“Somebody wouldn’t agree,” Perelli stated. The men stood as if on cue.

Parker put the cigar in the ashtray on the desk. “You don’t mind if we have a look around, do you? Nose around a bit, talk to the staff, that sort of thing.”

The manager’s face drained of color, but he managed to remain cordial. “I have no objections, of course.” Parker shook the man’s hand. “Drinks are on the house, gentleman. If I can be of any further help, please don’t hesitate to ask.”

“Count on it,” Parker said. He held the man’s palm a second longer than needed. “We’ll have more questions later. An officer will drop by tomorrow for a list of your employees.”

“Is that really necessary?” Callahan bristled. “I’m sure you can appreciate the privacy these men value.”

“Yeah, it’s necessary.” The men exited the office and again threaded their way through the crowd. Brooks shouted out something, but the beat carried his words away as he disappeared in the maze. Perelli peeled off and made a beeline for the bar. Parker moved about, betting Callahan knew more than the man had offered. He also figured Callahan had lied about the last time he spoke to North, which could explain the cool reaction at seeing the grisly photos. Hadn’t Callahan dismissed North’s death too quick? Odd, considering he’d just boasted of the dancer’s popularity among the club’s clientele moments earlier. What are you hiding, Callahan?

As he migrated his way through the mezzanine, Parker made a mental note to run a check on Callahan for priors. Men of varying ages shuffled through the club like cattle, pushing and shoving in a sea of sweaty, scantily clad bodies, most engaged in conversations in tight clusters throughout the room. Shirtless bartenders with bulging muscles served up cocktails and popped beer caps for guys five-deep in line around the bar. Dancers in G-strings connected to snatches of cloth danced on the elevated tabletops scattered around.

A room spilled out onto a large balcony with its own bar, framed by twin staircases on either side overlooking a dance floor the size of a basketball court. Smoke poured from the ceiling, obscuring Parker’s view, as did colored lights that spun from multiple rising and falling chrome lattices suspended overhead. Music pulsated from speakers mounted throughout the space as more men jammed onto the dance floor, thrusting to Rihanna’s latest mega-hit, bare chest to bare chest. The smell of musk and sweat permeated the room.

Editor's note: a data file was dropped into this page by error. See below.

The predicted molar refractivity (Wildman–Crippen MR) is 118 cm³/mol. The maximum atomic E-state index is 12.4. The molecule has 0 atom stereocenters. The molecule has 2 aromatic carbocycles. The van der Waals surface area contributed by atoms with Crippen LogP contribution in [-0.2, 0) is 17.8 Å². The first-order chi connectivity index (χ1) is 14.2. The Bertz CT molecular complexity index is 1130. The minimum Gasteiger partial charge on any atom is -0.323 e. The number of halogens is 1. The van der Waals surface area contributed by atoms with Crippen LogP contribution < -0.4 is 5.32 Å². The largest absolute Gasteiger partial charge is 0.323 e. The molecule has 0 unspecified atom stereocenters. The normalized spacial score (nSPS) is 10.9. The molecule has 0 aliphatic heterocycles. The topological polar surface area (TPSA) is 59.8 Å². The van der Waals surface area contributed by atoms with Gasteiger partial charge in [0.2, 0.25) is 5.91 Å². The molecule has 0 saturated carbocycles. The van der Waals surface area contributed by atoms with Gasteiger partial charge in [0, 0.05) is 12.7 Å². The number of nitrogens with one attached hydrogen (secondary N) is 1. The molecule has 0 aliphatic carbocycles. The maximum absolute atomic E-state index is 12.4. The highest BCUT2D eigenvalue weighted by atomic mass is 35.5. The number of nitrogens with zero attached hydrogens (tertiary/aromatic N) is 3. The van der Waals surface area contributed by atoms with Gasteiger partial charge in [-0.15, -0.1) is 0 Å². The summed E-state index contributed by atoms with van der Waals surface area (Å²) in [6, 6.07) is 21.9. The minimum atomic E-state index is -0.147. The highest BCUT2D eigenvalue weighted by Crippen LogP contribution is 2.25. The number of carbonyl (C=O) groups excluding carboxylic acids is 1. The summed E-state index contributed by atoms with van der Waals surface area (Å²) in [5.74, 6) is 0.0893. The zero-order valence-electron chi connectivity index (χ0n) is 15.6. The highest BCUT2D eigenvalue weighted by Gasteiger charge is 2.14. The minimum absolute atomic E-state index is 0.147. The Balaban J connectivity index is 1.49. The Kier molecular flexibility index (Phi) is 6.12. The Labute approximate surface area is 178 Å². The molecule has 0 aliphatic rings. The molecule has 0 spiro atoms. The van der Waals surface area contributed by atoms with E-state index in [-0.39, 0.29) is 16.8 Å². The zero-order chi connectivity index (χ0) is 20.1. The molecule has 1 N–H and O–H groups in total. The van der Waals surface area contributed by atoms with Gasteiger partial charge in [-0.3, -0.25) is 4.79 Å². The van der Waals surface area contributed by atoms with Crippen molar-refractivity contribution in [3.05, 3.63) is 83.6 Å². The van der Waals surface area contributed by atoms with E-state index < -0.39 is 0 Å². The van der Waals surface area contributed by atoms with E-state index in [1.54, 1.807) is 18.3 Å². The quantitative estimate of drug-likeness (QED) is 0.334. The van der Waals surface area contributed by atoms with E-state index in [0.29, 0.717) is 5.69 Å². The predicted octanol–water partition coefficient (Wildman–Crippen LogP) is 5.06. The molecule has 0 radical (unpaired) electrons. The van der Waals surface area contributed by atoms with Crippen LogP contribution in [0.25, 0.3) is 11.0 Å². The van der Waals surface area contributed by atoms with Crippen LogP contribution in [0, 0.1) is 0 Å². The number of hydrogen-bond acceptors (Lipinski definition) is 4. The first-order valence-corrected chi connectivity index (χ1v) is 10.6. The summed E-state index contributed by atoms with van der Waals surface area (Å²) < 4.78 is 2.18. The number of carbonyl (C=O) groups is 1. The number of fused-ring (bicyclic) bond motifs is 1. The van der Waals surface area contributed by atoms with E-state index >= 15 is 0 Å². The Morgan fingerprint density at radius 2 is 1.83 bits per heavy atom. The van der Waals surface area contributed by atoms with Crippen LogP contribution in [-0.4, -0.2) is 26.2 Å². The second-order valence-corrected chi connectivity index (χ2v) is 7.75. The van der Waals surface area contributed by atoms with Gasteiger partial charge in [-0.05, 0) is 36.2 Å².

Parker descended the stairs and shoved past frenzied dancers along the wall toward a bar nestled in the corner, its steel counter illuminated by neon sculptures of the male torso. He ordered scotch on the rocks. At first glance, the bartender with the close-cropped peroxide blond hair seemed to recognize him. The man stood rigid, arching his shoulders back and drying his hands on a bar cloth. He looked Parker up and down as he poured the scotch.

Parker turned and watched as a thrust of dry ice fog engulfed the dancers. He spotted amber vials of liquid shoved up to their noses, heads thrown back with their eyes closed. The men danced close together, bodies pressing tightly and moving in rhythm. A young, pierced, and tattooed couple clung to each other kissing, oblivious to the world around them.

“The name’s Jake.” Parker heard over his shoulder. He took a plastic cup filled with scotch and ice from the bartender, who stared at him with ice blue eyes. “It’s on me.”

“Thanks,” Parker said with a smile. “Did you know Jason North? He was a dancer here.”

The bartender hesitated before speaking, his eyes darting around the room before leaning in closer. “Who didn’t know Jason?” he replied with a harsh tone. “The guy was a fucking jerk. Probably deserved it.”

Not the sentiment Parker expected to hear. “You two didn’t get along?”

The man scowled. “Jason was a prick, a snot-nosed rich kid who shouldn’t have been dancing here in the first place. He didn’t need the money, man, not like the rest of us. Most of these guys, the dancers here, couldn’t take his attitude.”

Parker sipped his cocktail as Jake filled requests yelled at him by a shirtless, muscled waiter who plopped a drink tray on the counter. When Muscles took off, Parker said, “I came away with the impression Jason was one of the most popular attractions.”

Jake rolled his eyes. “The customers couldn’t get enough of the guy. That’s why the other dancer’s couldn’t stand him. Most resented his talent, if that’s what you’d call it. He crowded their space, man. If a pedestal some dude was dancing on had a larger crowd, Jason butted in. He landed the prime shifts, the best dancing spots and worked on his own terms. None of the other guys received the same treatment, that’s for sure.”

“You sound angry.” Parker lit a cigarette and blew the smoke out the side of his mouth. “Holding a grudge?”